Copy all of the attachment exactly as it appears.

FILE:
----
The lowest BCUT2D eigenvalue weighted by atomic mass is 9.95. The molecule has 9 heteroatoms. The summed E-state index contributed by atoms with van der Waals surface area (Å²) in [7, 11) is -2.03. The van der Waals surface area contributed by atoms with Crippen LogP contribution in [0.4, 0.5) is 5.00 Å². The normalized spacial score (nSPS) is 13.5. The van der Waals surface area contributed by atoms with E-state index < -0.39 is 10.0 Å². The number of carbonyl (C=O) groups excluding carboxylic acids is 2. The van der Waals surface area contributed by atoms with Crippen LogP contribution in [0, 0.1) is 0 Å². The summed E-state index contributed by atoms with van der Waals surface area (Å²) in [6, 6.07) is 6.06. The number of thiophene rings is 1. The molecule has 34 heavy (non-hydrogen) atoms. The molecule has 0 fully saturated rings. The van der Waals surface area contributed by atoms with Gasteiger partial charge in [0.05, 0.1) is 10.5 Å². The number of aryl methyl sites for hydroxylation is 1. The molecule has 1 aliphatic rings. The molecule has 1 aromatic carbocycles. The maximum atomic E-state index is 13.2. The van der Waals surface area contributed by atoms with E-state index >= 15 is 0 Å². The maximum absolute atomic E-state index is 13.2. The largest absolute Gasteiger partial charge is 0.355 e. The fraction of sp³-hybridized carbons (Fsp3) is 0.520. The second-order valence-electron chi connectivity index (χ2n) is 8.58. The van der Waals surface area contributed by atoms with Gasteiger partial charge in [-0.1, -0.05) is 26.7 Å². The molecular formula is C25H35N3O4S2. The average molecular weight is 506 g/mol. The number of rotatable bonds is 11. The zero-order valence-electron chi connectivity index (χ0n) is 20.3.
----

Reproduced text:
The lowest BCUT2D eigenvalue weighted by atomic mass is 9.95. The molecule has 9 heteroatoms. The summed E-state index contributed by atoms with van der Waals surface area (Å²) in [7, 11) is -2.03. The van der Waals surface area contributed by atoms with Crippen LogP contribution in [0.4, 0.5) is 5.00 Å². The normalized spacial score (nSPS) is 13.5. The van der Waals surface area contributed by atoms with E-state index < -0.39 is 10.0 Å². The number of carbonyl (C=O) groups excluding carboxylic acids is 2. The van der Waals surface area contributed by atoms with Crippen LogP contribution in [0, 0.1) is 0 Å². The summed E-state index contributed by atoms with van der Waals surface area (Å²) in [6, 6.07) is 6.06. The number of thiophene rings is 1. The molecule has 34 heavy (non-hydrogen) atoms. The molecule has 0 fully saturated rings. The van der Waals surface area contributed by atoms with Gasteiger partial charge in [0.05, 0.1) is 10.5 Å². The number of aryl methyl sites for hydroxylation is 1. The molecule has 1 aliphatic rings. The molecule has 1 aromatic carbocycles. The maximum atomic E-state index is 13.2. The van der Waals surface area contributed by atoms with E-state index >= 15 is 0 Å². The maximum absolute atomic E-state index is 13.2. The largest absolute Gasteiger partial charge is 0.355 e. The fraction of sp³-hybridized carbons (Fsp3) is 0.520. The second-order valence-electron chi connectivity index (χ2n) is 8.58. The van der Waals surface area contributed by atoms with Gasteiger partial charge in [-0.1, -0.05) is 26.7 Å². The molecular formula is C25H35N3O4S2. The average molecular weight is 506 g/mol. The number of rotatable bonds is 11. The zero-order valence-electron chi connectivity index (χ0n) is 20.3.